-  * A moved node gets the same copy-id as its 	copy-from node.
+  * A moved node gets the same copy-id as its    copy-from node.
-  * All children of a moved node get the same new 	copy-id as their parent.
+  * All children of a moved node get the same new        copy-id as their parent.
  
  Adjust implementation of existing APIs to see those moves as copies (for back-compat).
  
@@ -117, +109 @@

  ==== New FS APIs ====
  Provide new APIs that see moves as moves:
  
-  * Find “the same” node in another revision. 	This query can be shaped in various ways,
such as:
+  * Find “the same” node in another revision.    This query can be shaped in various
ways, such as:
- 
-   * For a given set of nodes in revision X, find 		where the “same” nodes exist in revision
Y.
+   * For a given set of nodes in revision X, find                where the “same” nodes
exist in revision Y.
-   * Compare directories PATH1@REV2 and 		PATH2@REV2, and return a list of matching name-pairs
between them.
+   * Compare directories PATH1@REV2 and          PATH2@REV2, and return a list of matching
name-pairs between them.
  
  TODO...
  
@@ -130, +121 @@

  === Delta-Editor ===
  Options:
  
-  * Transmit moves transparently over the old 	svn_delta_editor_t.  A move-aware producer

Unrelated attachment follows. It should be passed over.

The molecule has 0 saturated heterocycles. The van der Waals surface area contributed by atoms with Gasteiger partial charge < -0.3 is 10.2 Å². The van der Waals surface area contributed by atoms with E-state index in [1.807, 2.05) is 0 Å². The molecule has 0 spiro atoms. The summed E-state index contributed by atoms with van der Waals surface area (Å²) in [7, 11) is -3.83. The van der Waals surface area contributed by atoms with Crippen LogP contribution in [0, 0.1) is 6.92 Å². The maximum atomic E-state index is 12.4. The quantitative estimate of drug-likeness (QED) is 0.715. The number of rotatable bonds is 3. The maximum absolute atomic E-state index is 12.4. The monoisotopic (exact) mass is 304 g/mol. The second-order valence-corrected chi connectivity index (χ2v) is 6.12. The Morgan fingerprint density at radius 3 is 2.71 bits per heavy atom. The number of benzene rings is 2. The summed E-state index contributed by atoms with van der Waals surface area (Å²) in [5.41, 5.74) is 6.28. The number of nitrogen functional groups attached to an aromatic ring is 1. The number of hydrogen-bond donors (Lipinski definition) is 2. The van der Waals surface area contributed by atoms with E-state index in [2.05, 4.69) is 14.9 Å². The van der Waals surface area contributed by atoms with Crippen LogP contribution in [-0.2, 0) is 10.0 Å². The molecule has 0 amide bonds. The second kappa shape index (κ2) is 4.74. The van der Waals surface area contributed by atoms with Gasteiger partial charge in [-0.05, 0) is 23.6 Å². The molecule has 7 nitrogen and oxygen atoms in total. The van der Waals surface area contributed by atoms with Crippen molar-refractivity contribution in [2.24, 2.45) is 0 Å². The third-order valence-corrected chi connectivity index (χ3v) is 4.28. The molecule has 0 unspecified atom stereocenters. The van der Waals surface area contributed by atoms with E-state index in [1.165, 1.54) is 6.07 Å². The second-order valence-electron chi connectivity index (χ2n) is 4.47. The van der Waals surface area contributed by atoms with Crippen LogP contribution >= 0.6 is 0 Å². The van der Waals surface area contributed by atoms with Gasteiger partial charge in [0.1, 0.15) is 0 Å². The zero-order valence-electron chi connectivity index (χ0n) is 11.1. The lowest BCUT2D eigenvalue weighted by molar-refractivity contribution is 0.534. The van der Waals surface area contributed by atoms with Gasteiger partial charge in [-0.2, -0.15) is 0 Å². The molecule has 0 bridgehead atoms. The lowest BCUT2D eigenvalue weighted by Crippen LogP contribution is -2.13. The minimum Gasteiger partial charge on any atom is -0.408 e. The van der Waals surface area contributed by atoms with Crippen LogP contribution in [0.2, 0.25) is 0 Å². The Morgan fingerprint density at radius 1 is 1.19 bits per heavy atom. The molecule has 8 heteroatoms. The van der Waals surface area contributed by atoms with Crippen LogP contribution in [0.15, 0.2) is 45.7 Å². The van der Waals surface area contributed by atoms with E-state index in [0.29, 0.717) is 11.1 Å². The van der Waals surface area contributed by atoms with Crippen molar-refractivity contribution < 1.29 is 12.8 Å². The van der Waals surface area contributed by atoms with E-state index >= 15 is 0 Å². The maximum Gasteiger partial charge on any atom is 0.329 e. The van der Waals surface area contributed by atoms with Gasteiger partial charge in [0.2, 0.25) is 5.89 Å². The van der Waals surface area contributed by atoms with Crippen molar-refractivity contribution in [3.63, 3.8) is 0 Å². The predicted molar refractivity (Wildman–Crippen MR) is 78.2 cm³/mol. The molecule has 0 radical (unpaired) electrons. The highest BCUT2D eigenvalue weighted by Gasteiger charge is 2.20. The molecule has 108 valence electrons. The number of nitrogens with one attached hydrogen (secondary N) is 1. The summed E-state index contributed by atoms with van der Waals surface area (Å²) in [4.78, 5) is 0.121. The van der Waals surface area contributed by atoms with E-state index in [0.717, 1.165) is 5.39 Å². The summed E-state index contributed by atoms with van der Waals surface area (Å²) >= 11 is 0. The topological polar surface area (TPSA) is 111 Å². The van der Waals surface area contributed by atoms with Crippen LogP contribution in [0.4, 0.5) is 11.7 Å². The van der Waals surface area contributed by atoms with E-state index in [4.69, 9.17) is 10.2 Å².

will drive the existing 	editor interface in a way that is (more or less) backward compatible
	with existing consumers.
+  * Transmit moves transparently over the old    svn_delta_editor_t.  A move-aware producer
will drive the existing      editor interface in a way that is (more or less) backward compatible
   with existing consumers.
  
-  * Use Ev2.  Supposed to have support for moves. 	 Untested and unknown.
+  * Use Ev2.  Supposed to have support for moves.         Untested and unknown.
  
  It may be better to start by adding support to a well known editor first, if that is possible
(which it seems to be).  Then see if there are any functionality or efficiency issues that
could be improved by use of Ev2 (or something like it).
  
@@ -184, +175 @@

  == Backward Compatibility ==
  We can and will preserve backward compatibility between move-aware clients and move-unaware
repositories, and between move-aware repositories and move-unaware clients.  There are two
complementary parts to this:
  
-  * when sending a move to an old client or 	server, we shall convert to copy + delete;
+  * when sending a move to an old client or      server, we shall convert to copy + delete;
-  * when receiving copy + delete from an old 	client or server, we could heuristically convert
some cases to a 	move.
+  * when receiving copy + delete from an old     client or server, we could heuristically
convert some cases to a        move.
  
  === Heuristic Detection of Moves ===
  The server could perform heuristic detection of moves when an old client is committing.